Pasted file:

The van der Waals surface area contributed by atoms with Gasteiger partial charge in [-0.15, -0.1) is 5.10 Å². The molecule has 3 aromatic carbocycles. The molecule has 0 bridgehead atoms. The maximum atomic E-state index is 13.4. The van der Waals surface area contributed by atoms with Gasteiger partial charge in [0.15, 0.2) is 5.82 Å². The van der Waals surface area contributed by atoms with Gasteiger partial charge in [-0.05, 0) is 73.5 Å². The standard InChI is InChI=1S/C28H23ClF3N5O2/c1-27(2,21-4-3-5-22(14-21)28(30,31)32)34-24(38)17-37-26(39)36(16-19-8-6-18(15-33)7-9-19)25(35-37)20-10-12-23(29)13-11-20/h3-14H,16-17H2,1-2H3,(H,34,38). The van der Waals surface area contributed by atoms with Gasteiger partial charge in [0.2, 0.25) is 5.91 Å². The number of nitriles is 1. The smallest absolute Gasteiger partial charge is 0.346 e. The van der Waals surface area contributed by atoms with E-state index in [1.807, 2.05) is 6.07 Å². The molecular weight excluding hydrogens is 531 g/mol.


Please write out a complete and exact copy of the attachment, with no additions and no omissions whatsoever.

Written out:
The van der Waals surface area contributed by atoms with Gasteiger partial charge in [-0.15, -0.1) is 5.10 Å². The molecule has 3 aromatic carbocycles. The molecule has 0 bridgehead atoms. The maximum atomic E-state index is 13.4. The van der Waals surface area contributed by atoms with Gasteiger partial charge in [0.15, 0.2) is 5.82 Å². The van der Waals surface area contributed by atoms with Gasteiger partial charge in [-0.05, 0) is 73.5 Å². The standard InChI is InChI=1S/C28H23ClF3N5O2/c1-27(2,21-4-3-5-22(14-21)28(30,31)32)34-24(38)17-37-26(39)36(16-19-8-6-18(15-33)7-9-19)25(35-37)20-10-12-23(29)13-11-20/h3-14H,16-17H2,1-2H3,(H,34,38). The van der Waals surface area contributed by atoms with Gasteiger partial charge in [0.2, 0.25) is 5.91 Å². The number of nitriles is 1. The smallest absolute Gasteiger partial charge is 0.346 e. The van der Waals surface area contributed by atoms with E-state index in [1.807, 2.05) is 6.07 Å². The molecular weight excluding hydrogens is 531 g/mol.